Extreme Flooding Claims At Least 96 Lives, Forcing Somalia To Declare State Of Emergency

Image not from story (Photo by HASSAN ALI ELMI/AFP via Getty Images)

Mariane Angela Entertainment And News Reporter
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Floods in Somalia have claimed at least 96 lives, according to the country’s Council of Ministers, New York Post reported Thursday.

The floods at the city of Beledweyne combined with the overflowing river have destroyed homes, according to the New York Post. This disaster has forced thousands, including those already displaced by conflict, to seek refuge. The flooding has had a widespread impact, with Save the Children reporting that about 250,000 people, or 90% of the city’s population, have been forced out of their homes.

Hakima Mohamud Hareed, a mother of four who recently fled to Beledweyne to escape the conflict, shared her experience. “We left our home in search of safety and stability, but little did we know that we would end up facing another calamity,” she said in a statement, per New York Post. (RELATED: US Airstrike Requested By Somalian Government Kills Five Militants, Officials Say)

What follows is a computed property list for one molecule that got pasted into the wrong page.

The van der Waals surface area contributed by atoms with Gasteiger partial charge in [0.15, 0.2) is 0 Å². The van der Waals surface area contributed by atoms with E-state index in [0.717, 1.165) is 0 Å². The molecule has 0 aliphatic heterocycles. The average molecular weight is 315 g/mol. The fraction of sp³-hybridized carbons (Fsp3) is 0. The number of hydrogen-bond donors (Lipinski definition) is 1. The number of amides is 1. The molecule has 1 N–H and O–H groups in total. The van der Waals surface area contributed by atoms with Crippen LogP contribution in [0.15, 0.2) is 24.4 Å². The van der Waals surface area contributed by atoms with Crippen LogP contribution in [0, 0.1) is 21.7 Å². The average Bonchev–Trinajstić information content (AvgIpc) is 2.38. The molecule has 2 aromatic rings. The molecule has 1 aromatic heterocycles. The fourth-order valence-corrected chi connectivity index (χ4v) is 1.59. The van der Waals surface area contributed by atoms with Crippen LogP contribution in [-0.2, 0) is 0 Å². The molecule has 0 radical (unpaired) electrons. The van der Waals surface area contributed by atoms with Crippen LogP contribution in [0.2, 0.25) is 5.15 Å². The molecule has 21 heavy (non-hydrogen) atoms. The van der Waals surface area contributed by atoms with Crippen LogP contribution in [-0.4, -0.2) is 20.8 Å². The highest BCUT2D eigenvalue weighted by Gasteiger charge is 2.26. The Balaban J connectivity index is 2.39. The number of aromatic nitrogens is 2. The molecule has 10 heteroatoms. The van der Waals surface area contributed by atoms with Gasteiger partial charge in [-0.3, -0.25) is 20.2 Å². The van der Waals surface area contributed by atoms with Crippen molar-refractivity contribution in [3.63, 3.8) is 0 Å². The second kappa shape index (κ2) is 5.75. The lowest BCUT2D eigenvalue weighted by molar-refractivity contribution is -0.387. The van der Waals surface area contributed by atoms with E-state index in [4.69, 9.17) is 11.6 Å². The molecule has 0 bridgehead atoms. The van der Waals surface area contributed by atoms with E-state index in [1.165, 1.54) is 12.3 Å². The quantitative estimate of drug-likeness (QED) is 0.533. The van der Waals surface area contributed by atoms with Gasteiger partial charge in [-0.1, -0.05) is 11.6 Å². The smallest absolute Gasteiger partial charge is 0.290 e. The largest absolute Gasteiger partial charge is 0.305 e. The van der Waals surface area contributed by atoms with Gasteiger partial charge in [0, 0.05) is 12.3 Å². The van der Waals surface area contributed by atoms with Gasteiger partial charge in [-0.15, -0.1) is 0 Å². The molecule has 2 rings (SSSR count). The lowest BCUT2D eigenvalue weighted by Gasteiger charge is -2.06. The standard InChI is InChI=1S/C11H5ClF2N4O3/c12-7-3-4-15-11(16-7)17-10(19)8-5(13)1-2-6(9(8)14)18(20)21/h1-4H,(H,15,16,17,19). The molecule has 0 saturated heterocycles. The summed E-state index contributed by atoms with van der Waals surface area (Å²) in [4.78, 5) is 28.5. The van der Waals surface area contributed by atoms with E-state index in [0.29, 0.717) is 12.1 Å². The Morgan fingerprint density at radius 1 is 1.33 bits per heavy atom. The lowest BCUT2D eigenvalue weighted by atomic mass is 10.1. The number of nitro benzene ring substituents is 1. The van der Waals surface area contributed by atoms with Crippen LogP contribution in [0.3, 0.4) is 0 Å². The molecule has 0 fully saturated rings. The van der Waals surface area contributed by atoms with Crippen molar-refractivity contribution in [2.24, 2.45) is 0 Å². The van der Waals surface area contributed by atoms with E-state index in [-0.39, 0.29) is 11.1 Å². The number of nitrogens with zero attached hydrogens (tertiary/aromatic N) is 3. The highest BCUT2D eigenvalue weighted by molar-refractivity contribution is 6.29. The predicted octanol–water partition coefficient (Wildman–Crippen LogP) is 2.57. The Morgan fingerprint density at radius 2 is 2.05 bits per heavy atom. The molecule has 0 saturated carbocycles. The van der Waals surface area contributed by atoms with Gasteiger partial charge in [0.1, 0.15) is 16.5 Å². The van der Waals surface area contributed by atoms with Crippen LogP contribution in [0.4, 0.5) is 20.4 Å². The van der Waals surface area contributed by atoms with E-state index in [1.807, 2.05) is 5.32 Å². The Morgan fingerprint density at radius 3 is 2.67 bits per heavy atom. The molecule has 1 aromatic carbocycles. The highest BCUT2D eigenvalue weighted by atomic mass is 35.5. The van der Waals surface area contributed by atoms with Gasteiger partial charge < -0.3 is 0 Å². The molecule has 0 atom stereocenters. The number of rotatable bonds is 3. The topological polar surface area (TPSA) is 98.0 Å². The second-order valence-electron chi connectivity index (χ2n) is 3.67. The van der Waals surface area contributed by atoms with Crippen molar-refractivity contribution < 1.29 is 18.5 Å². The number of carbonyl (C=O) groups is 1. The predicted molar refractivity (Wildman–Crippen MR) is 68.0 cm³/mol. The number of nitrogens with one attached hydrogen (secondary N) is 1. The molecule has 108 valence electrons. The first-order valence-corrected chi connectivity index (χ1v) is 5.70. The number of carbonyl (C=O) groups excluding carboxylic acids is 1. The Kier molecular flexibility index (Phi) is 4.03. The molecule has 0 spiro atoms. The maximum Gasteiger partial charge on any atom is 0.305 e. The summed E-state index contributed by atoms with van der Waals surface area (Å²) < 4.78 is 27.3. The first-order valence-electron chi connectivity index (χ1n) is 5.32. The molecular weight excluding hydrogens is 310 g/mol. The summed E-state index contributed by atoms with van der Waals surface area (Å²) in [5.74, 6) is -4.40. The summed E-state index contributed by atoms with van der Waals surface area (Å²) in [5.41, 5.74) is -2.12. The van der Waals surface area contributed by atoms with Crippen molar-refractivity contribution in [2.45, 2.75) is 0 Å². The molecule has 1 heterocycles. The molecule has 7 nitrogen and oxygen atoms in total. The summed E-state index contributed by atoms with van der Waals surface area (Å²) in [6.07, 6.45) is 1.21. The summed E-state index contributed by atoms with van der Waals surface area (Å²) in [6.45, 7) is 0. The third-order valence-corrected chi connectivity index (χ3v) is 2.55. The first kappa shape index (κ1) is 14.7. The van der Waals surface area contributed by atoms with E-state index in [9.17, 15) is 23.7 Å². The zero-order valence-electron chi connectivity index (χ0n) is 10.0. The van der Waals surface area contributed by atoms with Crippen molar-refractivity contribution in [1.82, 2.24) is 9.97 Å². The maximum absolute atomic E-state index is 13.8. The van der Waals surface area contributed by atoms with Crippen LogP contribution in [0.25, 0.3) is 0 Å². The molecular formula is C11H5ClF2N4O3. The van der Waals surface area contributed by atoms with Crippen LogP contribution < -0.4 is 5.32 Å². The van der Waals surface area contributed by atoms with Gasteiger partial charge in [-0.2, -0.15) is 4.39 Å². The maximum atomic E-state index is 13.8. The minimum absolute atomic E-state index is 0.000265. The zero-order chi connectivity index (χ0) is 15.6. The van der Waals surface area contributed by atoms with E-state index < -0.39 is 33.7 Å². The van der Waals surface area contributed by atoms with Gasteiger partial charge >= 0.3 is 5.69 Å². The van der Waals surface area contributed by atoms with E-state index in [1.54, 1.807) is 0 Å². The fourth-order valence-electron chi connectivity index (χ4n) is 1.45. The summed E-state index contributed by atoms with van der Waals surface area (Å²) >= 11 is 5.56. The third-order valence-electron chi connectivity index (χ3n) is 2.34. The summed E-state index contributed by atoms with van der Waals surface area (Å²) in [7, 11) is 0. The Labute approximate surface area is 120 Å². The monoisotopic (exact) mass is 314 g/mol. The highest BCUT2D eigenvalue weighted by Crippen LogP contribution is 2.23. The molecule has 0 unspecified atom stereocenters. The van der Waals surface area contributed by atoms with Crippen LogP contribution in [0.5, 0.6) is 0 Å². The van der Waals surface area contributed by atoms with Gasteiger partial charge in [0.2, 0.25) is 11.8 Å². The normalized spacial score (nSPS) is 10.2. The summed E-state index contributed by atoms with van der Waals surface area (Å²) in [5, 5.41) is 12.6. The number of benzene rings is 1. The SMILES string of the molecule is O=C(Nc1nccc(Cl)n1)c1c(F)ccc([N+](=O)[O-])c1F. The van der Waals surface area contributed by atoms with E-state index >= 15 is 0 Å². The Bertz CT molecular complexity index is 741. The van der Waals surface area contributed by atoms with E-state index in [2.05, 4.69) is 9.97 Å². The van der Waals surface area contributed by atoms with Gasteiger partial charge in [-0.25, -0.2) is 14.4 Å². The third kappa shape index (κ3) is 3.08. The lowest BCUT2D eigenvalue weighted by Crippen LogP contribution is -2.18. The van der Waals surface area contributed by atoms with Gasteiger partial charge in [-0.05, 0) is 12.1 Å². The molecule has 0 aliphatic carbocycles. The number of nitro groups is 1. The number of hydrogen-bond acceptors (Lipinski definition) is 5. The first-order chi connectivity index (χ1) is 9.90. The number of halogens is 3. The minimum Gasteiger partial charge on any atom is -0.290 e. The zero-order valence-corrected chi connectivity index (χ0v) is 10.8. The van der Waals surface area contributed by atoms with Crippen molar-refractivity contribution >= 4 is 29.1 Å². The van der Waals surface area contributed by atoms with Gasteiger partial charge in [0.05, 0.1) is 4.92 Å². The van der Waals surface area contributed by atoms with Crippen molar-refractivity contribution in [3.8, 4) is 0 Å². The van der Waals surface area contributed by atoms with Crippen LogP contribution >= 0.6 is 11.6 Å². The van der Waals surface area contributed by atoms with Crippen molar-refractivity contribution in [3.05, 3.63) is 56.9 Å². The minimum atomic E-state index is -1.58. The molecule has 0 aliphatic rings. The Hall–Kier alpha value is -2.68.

“We ask our Somali brothers and sisters to help us get out of this situation, as we are struggling to survive,” Hareed added.

Somalia’s federal government previously declared a state of emergency in Oct., due to the extreme weather to El Niño, a natural phenomenon known to disrupt weather patterns. Scientists believe that climate change is intensifying El Niño’s effects, per New York Post.

The region continues to experience heavy rainfall, resulting in unusually severe flooding. The Somali Water and Land Information Management project, backed by the U.N., has warned of a rare flood event, one that statistically occurs once in a century. Approximately 1.6 million people in Somalia could be affected by these floods, New York Post added.